Caddy Mesh

Caddy service mesh based on the host/node architecture.

architecture

Features

Installation

Prerequisites

Build the image for Caddy Mesh controller:

$ make build-image tag=v0.1.0

If using any plugins, you need to build the Caddy image locally:

$ make build-caddy-image tag=2.6.0-beta.3-custom

Install the Helm Chart

$ make helm-install

Configuration

All features provided by Caddy Mesh can be enabled by using annotations on Kubernetes services.

Timeouts

Timeouts can be enabled by using the following annotations:

mesh.caddyserver.com/timeout-dial-timeout: "<duration>"
mesh.caddyserver.com/timeout-read-timeout: "<duration>"
mesh.caddyserver.com/timeout-write-timeout: "<duration>"

Parameters:

  • timeout-dial-timeout: How long to wait before timing out trying to connect to an upstream. Default: 3s. (See dial_timeout.)
  • timeout-read-timeout: The maximum time to wait for next read from backend. Default: no timeout. (Requires Caddy v2.6.0-beta.3.)
  • timeout-write-timeout: The maximum time to wait for next write to backend. Default: no timeout. (Requires Caddy v2.6.0-beta.3.)

Retries

Retries can be enabled by using the following annotations:

mesh.caddyserver.com/retry-count: "<count>"
mesh.caddyserver.com/retry-duration: "<duration>"
mesh.caddyserver.com/retry-on: "<expression>"

Parameters:

  • retry-count: How many times to retry selecting available backends for each request if the next available host is down. Default: disabled. (Requires Caddy v2.6.0-beta.3.)
    • If retry-duration is also configured, then retries may stop early if the duration is reached.
  • retry-duration: How long to try selecting available backends for each request if the next available host is down. Default: disabled. (See try_duration.)
  • retry-on: An expression matcher that restricts with which requests retries are allowed. Default: "". (See retry_match.)
    • If either retry-count or retry-duration is specified, retry-on will default to "true".

Rate Limiting

Rate limiting can be enabled by using the following annotations:

mesh.caddyserver.com/rate-limit-key: "<key>"
mesh.caddyserver.com/rate-limit-rate: "<rate>"
mesh.caddyserver.com/rate-limit-zone-size: "<zone_size>"

Note that this feature requires the caddy-ext/ratelimit plugin.

Traffic Splitting

Traffic splitting can be enabled by using the following annotations:

mesh.caddyserver.com/traffic-split-expression: "<expression>"
mesh.caddyserver.com/traffic-split-new-service: "<name>"
mesh.caddyserver.com/traffic-split-old-service: "<name>"

Parameters:

  • traffic-split-expression: An expression matcher that restricts with which requests will be redirected to the new service (or, if unmatched, to the old service). Default: "".
  • traffic-split-new-service: The name of the new Kubernetes Service. Default: "".
  • traffic-split-old-service: The name of the old Kubernetes Service. Default: "".

Workflow

(This workflow is inspired by SMI TrafficSplit.)

In this example workflow, the user has previously created the following resources:

  • Deployment named server-v1, with labels: app: server and version: v1.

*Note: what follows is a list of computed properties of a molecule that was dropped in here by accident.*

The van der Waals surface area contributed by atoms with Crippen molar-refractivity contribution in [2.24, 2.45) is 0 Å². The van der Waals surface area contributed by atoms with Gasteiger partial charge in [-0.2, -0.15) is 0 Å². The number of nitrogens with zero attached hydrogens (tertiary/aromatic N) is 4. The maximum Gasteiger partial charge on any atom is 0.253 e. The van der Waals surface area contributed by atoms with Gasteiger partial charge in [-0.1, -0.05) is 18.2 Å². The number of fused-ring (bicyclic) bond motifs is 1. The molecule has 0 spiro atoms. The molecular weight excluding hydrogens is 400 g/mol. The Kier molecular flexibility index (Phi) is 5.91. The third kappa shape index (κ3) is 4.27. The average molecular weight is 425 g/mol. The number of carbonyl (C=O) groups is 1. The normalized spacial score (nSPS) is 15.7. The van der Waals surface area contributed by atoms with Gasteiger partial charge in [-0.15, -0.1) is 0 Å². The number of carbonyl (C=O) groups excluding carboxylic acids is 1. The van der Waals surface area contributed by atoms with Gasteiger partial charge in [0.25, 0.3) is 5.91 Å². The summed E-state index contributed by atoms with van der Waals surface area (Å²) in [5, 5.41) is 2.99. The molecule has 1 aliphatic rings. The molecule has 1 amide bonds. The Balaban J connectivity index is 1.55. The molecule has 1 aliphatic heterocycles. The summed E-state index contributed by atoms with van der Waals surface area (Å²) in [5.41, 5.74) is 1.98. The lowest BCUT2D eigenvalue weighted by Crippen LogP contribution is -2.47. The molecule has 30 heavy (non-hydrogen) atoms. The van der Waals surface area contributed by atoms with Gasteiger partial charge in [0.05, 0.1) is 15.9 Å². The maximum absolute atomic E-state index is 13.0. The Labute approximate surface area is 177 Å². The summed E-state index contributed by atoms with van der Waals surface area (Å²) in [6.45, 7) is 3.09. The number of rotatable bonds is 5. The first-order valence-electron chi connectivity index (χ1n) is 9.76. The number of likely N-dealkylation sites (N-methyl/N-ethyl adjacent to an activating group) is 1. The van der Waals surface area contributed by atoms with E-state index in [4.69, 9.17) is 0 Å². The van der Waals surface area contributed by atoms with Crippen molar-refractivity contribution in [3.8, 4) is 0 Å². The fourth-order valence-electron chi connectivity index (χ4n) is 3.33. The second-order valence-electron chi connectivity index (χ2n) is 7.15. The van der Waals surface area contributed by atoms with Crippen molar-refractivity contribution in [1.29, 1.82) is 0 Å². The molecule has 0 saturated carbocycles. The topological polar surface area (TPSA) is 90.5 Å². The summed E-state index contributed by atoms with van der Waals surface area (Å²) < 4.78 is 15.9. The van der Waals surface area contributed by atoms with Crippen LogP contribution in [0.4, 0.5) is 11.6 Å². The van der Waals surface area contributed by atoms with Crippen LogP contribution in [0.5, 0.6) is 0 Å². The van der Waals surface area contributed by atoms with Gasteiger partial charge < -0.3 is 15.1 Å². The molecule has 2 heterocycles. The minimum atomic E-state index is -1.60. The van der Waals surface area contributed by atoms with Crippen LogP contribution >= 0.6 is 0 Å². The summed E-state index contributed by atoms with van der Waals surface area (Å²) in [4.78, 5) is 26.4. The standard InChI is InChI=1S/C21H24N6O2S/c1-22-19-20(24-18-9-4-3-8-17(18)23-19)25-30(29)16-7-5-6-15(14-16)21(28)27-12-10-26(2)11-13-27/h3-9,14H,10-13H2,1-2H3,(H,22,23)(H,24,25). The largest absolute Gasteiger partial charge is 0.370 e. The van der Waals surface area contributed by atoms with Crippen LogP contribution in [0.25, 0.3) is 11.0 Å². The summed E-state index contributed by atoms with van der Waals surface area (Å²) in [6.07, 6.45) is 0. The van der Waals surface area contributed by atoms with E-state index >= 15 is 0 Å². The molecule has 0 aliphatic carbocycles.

• Service named server, with a selector of app: server.
  • Service named server-v1, with selectors: app: server and version: v1.
  • Clients use the FQDN of server to communicate.
    • To leverage Caddy Mesh, clients must use server.test.caddy.mesh (instead of server.test.svc.cluster.local).

In order to update an application, the user will perform the following actions:

  • Enable Traffic splitting on server (without redirecting traffic to server-v2).

    ---
    kind: Service
    apiVersion: v1
    metadata:
      name: server
      namespace: test
      labels:
        app: server
    + annotations:
    +   mesh.caddyserver.com/traffic-split-expression: "false"
    +   mesh.caddyserver.com/traffic-split-new-service: server-v2
    +   mesh.caddyserver.com/traffic-split-old-service: server-v1
    spec:
      ...
  • Create a new deployment named server-v2, with labels: app: server and version: v2.

  • Create a new service named server-v2, with selectors: app: server and version: v2.

  • Once the deployment is healthy, spot check by sending manual requests to the server-v2.

When ready, the user begins to redirect traffic to server-v2:

  • For example, the user first route Chrome consumers to server-v2:

    ---
    kind: Service
    apiVersion: v1
    metadata:
      name: server
      namespace: test
      labels:
        app: server
      annotations:
    -   mesh.caddyserver.com/traffic-split-expression: "false"
    +   mesh.caddyserver.com/traffic-split-expression: "header({'User-Agent': '*Chrome*'})"
        mesh.caddyserver.com/traffic-split-new-service: server-v2
        mesh.caddyserver.com/traffic-split-old-service: server-v1
    spec:
      ...
  • Verify health metrics and become comfortable with the new version.

  • The user decides to redirect all traffic to the new version:

    ---
    kind: Service
    apiVersion: v1
    metadata:
      name: server
      namespace: test
      labels:
        app: server
      annotations:
    -   mesh.caddyserver.com/traffic-split-expression: "header({'User-Agent': '*Chrome*'})"
    +   mesh.caddyserver.com/traffic-split-expression: "true"
        mesh.caddyserver.com/traffic-split-new-service: server-v2
        mesh.caddyserver.com/traffic-split-old-service: server-v1
    spec:
      ...

When completed, cleanup the old resources:

  • Delete the old server-v1 deployment.
  • Delete the old server-v1 service.
  • Remove the Traffic splitting annotations as it is no longer needed.

GitHub

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